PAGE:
We were on our way to the airport. It was only 4:15 am. I had a cup of coffee in my right hand, the steering wheel in my left and my eyes fixed on the road – trying hard not to look at Anna. I’d promised her that I won’t cry until she was safely through security.
“How about socks? Do you have the right kind of socks?”
“A hat Anna. You’ll need a hat!”
“Mom, I packed everything on the list. Don’t worry.”
Most parents would have checked their daughter’s suitcase before sending her off for two weeks in the woods. Many moms would have even done the packing for their child. I’d never seen the packing list sent from Outward Bound or glanced at what Anna had in that red nylon duffle bag. I’ve been rather spoiled as a mother. Anna doesn’t require much hand holding. There’s never been a need to go through her homework or her suitcases.
Anna was born strong and independent, but I’d be a fool not to acknowledge that our family’s circumstances have strengthened Anna’s self-reliance. Independence has been a necessity for Anna. She was only six-years-old when Jack got diagnosed and her family scattered. Although we held to our promise that either Dan or I would always be home at night for her while Jack was in the hospital, we were so focused on what was happening in room 505 at Columbia Presbyterian, that Anna didn’t get much of our attention. Thanks to friends and family, she was surrounded by love and support that spring and summer, but she learned that she needed to take care of plenty on her own.
Now that we’ve taped our family back together, we’re so accustomed to her independence that Dan and I assume that Anna will manage the school/packing stuff without much help. And, she does.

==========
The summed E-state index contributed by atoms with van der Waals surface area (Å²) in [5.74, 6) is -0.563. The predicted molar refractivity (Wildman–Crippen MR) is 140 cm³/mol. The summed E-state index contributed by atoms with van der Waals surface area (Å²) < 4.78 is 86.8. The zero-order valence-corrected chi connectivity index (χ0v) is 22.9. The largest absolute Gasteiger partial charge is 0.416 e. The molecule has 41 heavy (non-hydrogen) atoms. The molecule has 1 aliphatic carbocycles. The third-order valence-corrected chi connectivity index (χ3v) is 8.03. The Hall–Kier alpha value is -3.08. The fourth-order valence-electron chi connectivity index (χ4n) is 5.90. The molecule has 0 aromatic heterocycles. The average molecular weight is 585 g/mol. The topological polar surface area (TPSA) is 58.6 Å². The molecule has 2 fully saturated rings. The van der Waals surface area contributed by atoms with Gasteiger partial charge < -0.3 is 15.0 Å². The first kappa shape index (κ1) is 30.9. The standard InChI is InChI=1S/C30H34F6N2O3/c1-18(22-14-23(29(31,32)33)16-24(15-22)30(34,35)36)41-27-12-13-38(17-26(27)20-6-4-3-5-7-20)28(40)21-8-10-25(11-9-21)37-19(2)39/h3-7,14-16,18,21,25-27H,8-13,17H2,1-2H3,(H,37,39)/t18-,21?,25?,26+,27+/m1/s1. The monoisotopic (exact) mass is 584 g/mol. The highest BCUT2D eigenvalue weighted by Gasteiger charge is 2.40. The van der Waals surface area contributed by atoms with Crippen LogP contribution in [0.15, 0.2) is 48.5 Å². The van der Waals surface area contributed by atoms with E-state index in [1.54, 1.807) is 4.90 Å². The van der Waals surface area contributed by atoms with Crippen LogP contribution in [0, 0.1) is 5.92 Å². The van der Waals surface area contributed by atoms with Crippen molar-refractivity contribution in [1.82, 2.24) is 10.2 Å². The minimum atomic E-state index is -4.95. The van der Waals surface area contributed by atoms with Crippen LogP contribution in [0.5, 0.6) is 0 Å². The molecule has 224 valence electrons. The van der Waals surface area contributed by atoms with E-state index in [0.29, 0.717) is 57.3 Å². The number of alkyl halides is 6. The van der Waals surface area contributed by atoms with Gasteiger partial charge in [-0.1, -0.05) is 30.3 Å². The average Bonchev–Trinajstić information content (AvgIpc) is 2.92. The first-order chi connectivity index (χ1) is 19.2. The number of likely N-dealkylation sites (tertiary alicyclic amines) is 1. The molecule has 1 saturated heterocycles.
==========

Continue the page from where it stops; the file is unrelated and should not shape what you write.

Her room is nestled on the third floor of our house. When I climb those steep stairs to check on her, I’m always amazed at her nest. Like all teenagers, she has trouble finding the laundry basket and her bed never seems to be made, but her closet is organized and she has a large whiteboard calendar hanging above her desk where she lists everything she needs to accomplish for the next month. Her grades are a reflection of her hard work and organizational skills. Bioengineering is her goal, and I imagine that’s where she is headed. She’s the smartest person I know.
Although Anna doesn’t require much in the way of homework or packing help, she gets more than her share of love and attention at home. Even her silent brother gives her constant feedback (with those magical brown eyes and wide smile) about her school endeavors and successes on the lacrosse field. And, we all have opinions and advice when it comes to her social life — 11:00 pm is late enough and shirts should not be smaller than bathing suits.
Outward Bound sent us a note yesterday afternoon informing us that all of the campers had arrived safely. I smiled, when I noticed there was no mention of any missing necessities in our daughter’s luggage. As much as I miss our Banana, I’m certain that she woke up this morning with a smile on her face, ready to face the challenges of the next two weeks. Thank goodness she remembered the hat.
Anna sent me this before she hit the trail and her phone went into quarantine.